When it was announced in 2013 that the 2015 Women’s World Cup would be played on artificial turf fields, we knew FIFA was yet again going to squander an opportunity to improve gender equality in sports.
Sure, a number of women spoke out against playing on turf, and 84 players from 13 different countries went so far as to bring a lawsuit against FIFA and the Canadian Soccer Association on the basis of gender discrimination, but that did little to force FIFA to go back on its decision.
Like raindrops trying to bring down a mountain.
And the fact that soccer’s global governing body refused to even entertain companies who offered to install natural grass fields for free, well, that pretty much says all you need to know about the organization’s chauvinistic, stubborn mentality.
This should come as no surprise, though, seeing as how in their 111-year history, FIFA has never allowed a female to be part of their executive committee.
But one of the most horrible things FIFA has done at Canada 2015 is the implementation of “gender verification” testing.
Before you open up another tab to see if that’s something that occurs in the men’s game, let me save you the time. It doesn’t.
FIFA announced their new gender verification regulations in 2011, claiming that both male and female players could be tested before any major tournament.
Like, anyone could be asked to show the contents of their bag on the subway, but more often than not it’s going to be the sketchy-looking guy or girl who’s forced to miss the train.
Mark Leather, the head of performance for English Championship side Bolton Wanderers, said,
Again, we shouldn’t expect better from an organization that is led – for now, at least – by a president who suggested that the best way for the women’s game to gain in popularity was by having players wear tighter shorts.
But we do expect better.
It’s 2015, and Sepp Blatter’s sentiments are shared by at least one other high-ranking soccer official in Brazil, so it’s no wonder why women face an uphill climb in so many avenues of life.
As ESPNW points out, FIFA’s gender testing has two very disturbing principles:
- FIFA is taking it upon themselves to decide what it means to be a normal man or woman.
- If a female player is deemed to have higher levels of natural testosterone than an average woman, then that puts the rest of the field at a disadvantage.
This policy is so ass-backward it’s surprising the women of the 2015 World Cup aren’t being forced to play in bikinis with their country’s badge and a brand sponsor on each butt cheek.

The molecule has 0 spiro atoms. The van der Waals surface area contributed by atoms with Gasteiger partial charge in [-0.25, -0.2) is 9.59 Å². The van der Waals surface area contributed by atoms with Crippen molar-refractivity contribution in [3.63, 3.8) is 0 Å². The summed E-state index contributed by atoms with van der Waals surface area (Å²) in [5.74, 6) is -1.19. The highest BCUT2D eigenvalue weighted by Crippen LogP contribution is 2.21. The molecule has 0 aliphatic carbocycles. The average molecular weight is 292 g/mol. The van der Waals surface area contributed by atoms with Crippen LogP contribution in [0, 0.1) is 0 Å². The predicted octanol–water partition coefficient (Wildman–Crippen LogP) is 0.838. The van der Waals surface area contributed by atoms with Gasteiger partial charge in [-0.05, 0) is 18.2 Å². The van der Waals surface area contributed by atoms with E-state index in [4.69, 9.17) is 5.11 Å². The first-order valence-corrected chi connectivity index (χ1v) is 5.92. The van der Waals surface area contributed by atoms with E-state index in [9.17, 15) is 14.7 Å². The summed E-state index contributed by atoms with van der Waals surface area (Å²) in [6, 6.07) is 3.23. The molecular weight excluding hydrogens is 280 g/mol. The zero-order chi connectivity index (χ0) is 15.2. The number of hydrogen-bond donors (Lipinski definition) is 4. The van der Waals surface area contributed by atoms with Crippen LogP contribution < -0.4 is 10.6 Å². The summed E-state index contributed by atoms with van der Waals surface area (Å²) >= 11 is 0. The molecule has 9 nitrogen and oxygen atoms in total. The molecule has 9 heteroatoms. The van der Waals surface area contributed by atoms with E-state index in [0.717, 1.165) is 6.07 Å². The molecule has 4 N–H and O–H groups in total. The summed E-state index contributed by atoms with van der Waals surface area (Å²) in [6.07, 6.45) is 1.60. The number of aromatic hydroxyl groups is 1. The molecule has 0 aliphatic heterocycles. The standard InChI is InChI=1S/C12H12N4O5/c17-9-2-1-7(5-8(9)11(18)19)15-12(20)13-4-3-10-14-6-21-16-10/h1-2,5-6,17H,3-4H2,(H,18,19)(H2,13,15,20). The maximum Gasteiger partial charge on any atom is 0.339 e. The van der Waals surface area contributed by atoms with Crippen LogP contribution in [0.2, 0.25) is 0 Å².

But, despite playing this tournament with on and off the field disadvantages, the 2015 Women’s World Cup is a huge success.
According to reports, total attendance in Canada is expected to be at least 1.25 million.
While this number is short of the initial stated goal of 1.5 million, it will still break the current tournament record of 1,194,221 attendees, set at the 1999 World Cup in the United States.
The Canadian women’s team has already set (53,058) and broken (53,855) their national team home attendance record these past few weeks, and yes, that does include the men’s team.
Numbers don’t lie.
Even though female soccer players are still facing adversity in almost every facet of the game – it’s beyond me why officiating crews can’t be a mix of male and female – they're combating it in the best way possible: by producing a superior on-field product.
It’s great to cheer on your nation’s women’s team at a local bar or at a friend’s place, but the fact that more fans than ever are getting in cars, busses, trains and planes to come watch the best female soccer players in the world speaks volumes.
Recently, an article was published to explain why FIFA reported the attendance of several matches at this Women’s World Cup as sold out, despite the fact that the stands often appeared no more than half-full.
Basically, you were able to watch a double-header in a buy-one-get-one deal, but fans often chose to attend only the game they intended to see when they purchased tickets in the first place.
Is it sexist that group stage match tickets were sold in pairs? Yes. Would that ever happen at the men’s World Cup? No.
But that doesn’t matter. Growing the women’s game is a process, and with that process comes growing pains.
One sellout match is better than none, isn’t it?
A look at the numbers proves the 2015 Women’s World Cup is narrowing the discrimination divide in sports.
Regardless of playing surface and outside distraction, these futbolistas are performing, and the world is watching.